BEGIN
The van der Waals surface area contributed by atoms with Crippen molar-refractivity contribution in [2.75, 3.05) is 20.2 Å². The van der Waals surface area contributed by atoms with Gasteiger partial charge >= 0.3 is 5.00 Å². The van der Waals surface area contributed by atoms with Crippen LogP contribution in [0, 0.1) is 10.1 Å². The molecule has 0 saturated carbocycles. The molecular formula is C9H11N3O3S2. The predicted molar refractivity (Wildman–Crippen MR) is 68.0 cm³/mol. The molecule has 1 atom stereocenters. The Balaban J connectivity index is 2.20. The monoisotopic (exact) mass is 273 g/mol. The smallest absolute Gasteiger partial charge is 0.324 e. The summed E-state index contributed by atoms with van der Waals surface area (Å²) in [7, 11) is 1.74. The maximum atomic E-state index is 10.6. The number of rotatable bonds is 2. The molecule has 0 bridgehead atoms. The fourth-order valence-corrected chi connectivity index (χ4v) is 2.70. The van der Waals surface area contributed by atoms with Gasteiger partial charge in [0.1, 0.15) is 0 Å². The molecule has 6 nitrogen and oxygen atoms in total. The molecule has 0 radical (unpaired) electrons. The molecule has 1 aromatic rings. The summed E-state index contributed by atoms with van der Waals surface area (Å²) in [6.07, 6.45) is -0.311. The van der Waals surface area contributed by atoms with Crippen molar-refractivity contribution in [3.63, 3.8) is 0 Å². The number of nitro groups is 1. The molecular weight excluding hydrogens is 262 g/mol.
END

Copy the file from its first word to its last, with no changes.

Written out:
The van der Waals surface area contributed by atoms with Crippen molar-refractivity contribution in [2.75, 3.05) is 20.2 Å². The van der Waals surface area contributed by atoms with Gasteiger partial charge >= 0.3 is 5.00 Å². The van der Waals surface area contributed by atoms with Crippen LogP contribution in [0, 0.1) is 10.1 Å². The molecule has 0 saturated carbocycles. The molecular formula is C9H11N3O3S2. The predicted molar refractivity (Wildman–Crippen MR) is 68.0 cm³/mol. The molecule has 1 atom stereocenters. The Balaban J connectivity index is 2.20. The monoisotopic (exact) mass is 273 g/mol. The smallest absolute Gasteiger partial charge is 0.324 e. The summed E-state index contributed by atoms with van der Waals surface area (Å²) in [7, 11) is 1.74. The maximum atomic E-state index is 10.6. The number of rotatable bonds is 2. The molecule has 0 bridgehead atoms. The fourth-order valence-corrected chi connectivity index (χ4v) is 2.70. The van der Waals surface area contributed by atoms with Gasteiger partial charge in [0.1, 0.15) is 0 Å². The molecule has 6 nitrogen and oxygen atoms in total. The molecule has 0 radical (unpaired) electrons. The molecule has 1 aromatic rings. The summed E-state index contributed by atoms with van der Waals surface area (Å²) in [6.07, 6.45) is -0.311. The van der Waals surface area contributed by atoms with Crippen molar-refractivity contribution in [3.63, 3.8) is 0 Å². The number of nitro groups is 1. The molecular weight excluding hydrogens is 262 g/mol.